Novel inhibitor developed to combat HER2-positive breast cancer

Posted: 26 June 2024 | | No comments yet

The inhibitor, HVH-2930, effectively induced apoptosis in breast cancer cells without initiating the heat shock response.

breast cancer cells dividing

Researchers at Korea University have developed an inhibitor named HVH-2930, that targets the heat shock protein 90 (HSP90), for HER2-positive breast cancer treatment.  The compound displays efficacy in inducing cancer cell apoptosis and in overcoming treatment resistance.

Owing to the overexpression of the HER2 protein, HER2-positive breast cancer is aggressive and therefore difficult to combat. Existing standard treatments for this cancer normally involve a combination of HER2-targeted therapies such as trastuzumab, chemotherapy, and hormone therapy, but the emergence of resistance emphasises the requirement for novel therapeutics.  

Dr Jae Hong Seo, study leader and professor at Korea University, stated: “We have highlighted the pivotal role of HSP90, an oncogenic protein, in fuelling tumour growth by activating key receptor tyrosine kinases, including HER2. While previous N-terminal HSP90 inhibitors faced challenges like inducing the heat shock response (HSR) and toxicity, HVH-2930, a C-terminal HSP90 inhibitor, shows promise.”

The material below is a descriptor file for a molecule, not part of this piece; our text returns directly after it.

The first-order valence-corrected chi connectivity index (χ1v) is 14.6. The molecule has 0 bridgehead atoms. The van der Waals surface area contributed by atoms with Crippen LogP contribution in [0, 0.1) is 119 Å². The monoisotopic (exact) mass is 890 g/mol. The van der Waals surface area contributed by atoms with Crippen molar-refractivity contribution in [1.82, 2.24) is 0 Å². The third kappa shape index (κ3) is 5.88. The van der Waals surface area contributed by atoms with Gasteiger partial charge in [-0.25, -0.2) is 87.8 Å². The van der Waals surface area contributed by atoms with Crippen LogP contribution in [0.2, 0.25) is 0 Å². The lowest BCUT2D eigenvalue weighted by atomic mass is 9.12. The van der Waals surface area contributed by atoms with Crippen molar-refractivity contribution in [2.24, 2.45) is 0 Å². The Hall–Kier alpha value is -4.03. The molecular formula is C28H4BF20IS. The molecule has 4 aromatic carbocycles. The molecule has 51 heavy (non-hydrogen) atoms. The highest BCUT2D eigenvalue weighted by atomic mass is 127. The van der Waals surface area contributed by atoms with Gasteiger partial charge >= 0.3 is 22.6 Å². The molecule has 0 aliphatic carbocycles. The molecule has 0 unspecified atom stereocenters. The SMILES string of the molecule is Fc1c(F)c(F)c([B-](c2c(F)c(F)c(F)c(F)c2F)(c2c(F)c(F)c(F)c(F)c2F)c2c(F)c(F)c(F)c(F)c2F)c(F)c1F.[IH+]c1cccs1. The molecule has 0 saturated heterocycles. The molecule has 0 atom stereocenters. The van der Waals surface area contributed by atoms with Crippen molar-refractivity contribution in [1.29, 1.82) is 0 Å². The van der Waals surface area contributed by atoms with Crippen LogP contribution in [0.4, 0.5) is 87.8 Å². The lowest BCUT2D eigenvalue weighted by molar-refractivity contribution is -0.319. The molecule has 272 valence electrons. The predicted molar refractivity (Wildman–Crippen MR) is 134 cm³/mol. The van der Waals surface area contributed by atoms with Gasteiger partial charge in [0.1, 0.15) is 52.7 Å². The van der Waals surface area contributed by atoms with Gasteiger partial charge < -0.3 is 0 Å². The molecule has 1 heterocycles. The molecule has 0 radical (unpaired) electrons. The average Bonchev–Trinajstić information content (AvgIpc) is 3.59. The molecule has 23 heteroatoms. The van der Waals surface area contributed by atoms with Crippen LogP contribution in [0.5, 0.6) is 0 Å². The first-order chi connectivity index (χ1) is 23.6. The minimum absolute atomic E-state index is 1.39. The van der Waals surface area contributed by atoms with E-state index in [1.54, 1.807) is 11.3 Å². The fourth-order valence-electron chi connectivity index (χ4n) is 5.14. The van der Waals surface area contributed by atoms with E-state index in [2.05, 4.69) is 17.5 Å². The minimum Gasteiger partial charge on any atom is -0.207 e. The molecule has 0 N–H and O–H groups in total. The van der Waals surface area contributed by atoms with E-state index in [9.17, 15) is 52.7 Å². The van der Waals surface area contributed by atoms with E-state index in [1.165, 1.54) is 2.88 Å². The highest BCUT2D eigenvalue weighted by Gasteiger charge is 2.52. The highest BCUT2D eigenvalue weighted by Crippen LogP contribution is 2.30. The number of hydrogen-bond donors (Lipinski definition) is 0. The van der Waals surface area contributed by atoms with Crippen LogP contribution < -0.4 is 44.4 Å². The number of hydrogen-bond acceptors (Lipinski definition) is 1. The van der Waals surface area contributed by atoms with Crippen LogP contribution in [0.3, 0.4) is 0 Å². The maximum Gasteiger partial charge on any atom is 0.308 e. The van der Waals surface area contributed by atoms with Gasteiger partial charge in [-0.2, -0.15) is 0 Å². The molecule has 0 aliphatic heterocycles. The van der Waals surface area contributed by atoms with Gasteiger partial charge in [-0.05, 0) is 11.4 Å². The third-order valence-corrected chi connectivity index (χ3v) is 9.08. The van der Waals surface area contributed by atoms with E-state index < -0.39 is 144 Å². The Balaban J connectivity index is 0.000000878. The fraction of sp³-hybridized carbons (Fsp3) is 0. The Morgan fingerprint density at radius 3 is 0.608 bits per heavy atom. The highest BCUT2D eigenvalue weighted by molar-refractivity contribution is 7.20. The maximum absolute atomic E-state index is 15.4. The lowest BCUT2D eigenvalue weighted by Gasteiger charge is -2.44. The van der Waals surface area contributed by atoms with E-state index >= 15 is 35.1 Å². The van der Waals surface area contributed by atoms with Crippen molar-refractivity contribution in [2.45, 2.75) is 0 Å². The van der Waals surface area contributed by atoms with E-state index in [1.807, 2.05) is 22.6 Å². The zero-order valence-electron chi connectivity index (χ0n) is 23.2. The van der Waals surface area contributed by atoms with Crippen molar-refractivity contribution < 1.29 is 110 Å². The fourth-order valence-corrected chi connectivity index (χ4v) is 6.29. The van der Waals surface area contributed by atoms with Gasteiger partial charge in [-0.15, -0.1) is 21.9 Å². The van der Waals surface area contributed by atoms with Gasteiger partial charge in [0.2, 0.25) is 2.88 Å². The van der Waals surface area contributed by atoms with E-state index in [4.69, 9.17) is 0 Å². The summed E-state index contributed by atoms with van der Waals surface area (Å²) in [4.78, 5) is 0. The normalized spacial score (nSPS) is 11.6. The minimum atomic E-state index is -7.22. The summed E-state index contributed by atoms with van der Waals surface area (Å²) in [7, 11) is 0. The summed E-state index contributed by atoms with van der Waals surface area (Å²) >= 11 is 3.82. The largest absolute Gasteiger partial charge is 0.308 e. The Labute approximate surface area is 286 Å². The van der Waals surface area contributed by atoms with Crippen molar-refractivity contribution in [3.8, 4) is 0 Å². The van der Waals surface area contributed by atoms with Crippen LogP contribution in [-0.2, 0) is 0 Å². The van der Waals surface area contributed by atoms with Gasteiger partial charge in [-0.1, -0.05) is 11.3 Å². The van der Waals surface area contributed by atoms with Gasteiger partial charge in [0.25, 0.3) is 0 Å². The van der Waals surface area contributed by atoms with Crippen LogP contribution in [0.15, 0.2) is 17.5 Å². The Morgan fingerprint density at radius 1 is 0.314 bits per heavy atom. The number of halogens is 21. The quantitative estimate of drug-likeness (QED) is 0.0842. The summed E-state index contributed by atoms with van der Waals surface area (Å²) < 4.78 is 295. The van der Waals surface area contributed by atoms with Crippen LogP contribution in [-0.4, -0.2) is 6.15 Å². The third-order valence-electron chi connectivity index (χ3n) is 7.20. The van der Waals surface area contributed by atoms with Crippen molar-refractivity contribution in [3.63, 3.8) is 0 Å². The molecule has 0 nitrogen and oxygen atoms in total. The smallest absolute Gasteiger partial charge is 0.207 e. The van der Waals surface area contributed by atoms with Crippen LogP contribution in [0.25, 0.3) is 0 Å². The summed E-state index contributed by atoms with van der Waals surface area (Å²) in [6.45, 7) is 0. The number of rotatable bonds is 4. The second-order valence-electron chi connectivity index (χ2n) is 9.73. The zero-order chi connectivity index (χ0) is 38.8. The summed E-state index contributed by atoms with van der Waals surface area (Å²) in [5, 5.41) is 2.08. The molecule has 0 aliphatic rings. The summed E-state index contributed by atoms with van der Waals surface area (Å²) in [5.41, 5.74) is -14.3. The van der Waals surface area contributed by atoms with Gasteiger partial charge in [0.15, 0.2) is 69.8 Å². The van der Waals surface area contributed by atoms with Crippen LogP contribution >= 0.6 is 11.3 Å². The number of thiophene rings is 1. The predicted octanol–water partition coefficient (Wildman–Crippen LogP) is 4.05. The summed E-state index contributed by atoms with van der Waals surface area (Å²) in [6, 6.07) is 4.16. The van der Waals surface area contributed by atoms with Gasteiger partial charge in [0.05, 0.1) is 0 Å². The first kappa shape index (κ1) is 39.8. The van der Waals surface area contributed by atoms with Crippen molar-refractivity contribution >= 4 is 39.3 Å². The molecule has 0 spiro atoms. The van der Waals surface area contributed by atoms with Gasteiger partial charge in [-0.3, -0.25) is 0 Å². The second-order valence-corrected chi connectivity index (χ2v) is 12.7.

Advanced cytometry techniques were used to evaluate cell viability, apoptosis, and functionality in cultured breast cancer cells, as well as normal mammary cells. Also, protein interactions were studied to discover underlying molecular processes. In mouse models, tumour cell implantation was used to assess tumour growth dynamics and treatment responses.

The researchers found that HVH-2930 effectively induced apoptosis in breast cancer cells without initiating the heat shock response (HSR), which separates it from other treatments. Additionally, it downregulated HER2 signalling by selectively targeting HSP90.  Notably, HVH-2930 inhibited tumour growth, angiogenesis, and cancer stem cell-like properties without causing toxicity in xenograft mouse models. Furthermore, when combined with paclitaxel, HVH-2930 showed a synergistic antitumour effect, highlighting its potential as a favourable therapeutic strategy for HER2-positive breast cancer. 

Dr Seo concluded: “HVH-2930 stands as a groundbreaking advancement in meeting the critical needs of HER2-positive breast cancer patients, notably those resistant to trastuzumab. With its potential application in other HER2-overexpressing cancers like gastric and esophageal cancers, it holds promise for treating a wider range of patients. Moreover, its anticipated affordability compared to current therapies could significantly enhance accessibility, particularly in resource-limited settings such as underdeveloped countries.”

This study was published in Theranostics.

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